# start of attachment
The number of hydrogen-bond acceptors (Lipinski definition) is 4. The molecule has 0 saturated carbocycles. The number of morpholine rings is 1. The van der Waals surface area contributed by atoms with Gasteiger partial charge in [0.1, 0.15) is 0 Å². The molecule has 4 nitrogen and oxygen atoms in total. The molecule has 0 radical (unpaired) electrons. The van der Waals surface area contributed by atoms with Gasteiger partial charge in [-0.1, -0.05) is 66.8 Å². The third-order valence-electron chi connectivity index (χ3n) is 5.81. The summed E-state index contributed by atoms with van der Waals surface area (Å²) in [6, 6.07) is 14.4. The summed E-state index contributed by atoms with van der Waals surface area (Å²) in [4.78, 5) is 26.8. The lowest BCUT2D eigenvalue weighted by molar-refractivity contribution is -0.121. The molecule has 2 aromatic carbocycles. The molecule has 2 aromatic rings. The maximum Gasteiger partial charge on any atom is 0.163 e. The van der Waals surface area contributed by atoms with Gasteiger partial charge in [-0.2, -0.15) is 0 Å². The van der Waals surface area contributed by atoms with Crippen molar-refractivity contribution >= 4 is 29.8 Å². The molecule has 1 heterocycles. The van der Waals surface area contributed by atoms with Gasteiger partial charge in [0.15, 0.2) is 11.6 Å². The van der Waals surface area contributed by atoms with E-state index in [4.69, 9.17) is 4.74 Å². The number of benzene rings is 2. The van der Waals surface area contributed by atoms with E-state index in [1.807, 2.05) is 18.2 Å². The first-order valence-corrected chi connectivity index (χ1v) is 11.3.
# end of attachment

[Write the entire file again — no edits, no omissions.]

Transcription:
The number of hydrogen-bond acceptors (Lipinski definition) is 4. The molecule has 0 saturated carbocycles. The number of morpholine rings is 1. The van der Waals surface area contributed by atoms with Gasteiger partial charge in [0.1, 0.15) is 0 Å². The molecule has 4 nitrogen and oxygen atoms in total. The molecule has 0 radical (unpaired) electrons. The van der Waals surface area contributed by atoms with Gasteiger partial charge in [-0.1, -0.05) is 66.8 Å². The third-order valence-electron chi connectivity index (χ3n) is 5.81. The summed E-state index contributed by atoms with van der Waals surface area (Å²) in [6, 6.07) is 14.4. The summed E-state index contributed by atoms with van der Waals surface area (Å²) in [4.78, 5) is 26.8. The lowest BCUT2D eigenvalue weighted by molar-refractivity contribution is -0.121. The molecule has 2 aromatic carbocycles. The molecule has 2 aromatic rings. The maximum Gasteiger partial charge on any atom is 0.163 e. The van der Waals surface area contributed by atoms with Gasteiger partial charge in [-0.2, -0.15) is 0 Å². The van der Waals surface area contributed by atoms with Crippen molar-refractivity contribution >= 4 is 29.8 Å². The molecule has 1 heterocycles. The van der Waals surface area contributed by atoms with Gasteiger partial charge in [0.15, 0.2) is 11.6 Å². The van der Waals surface area contributed by atoms with E-state index in [4.69, 9.17) is 4.74 Å². The number of benzene rings is 2. The van der Waals surface area contributed by atoms with E-state index in [1.807, 2.05) is 18.2 Å². The first-order valence-corrected chi connectivity index (χ1v) is 11.3.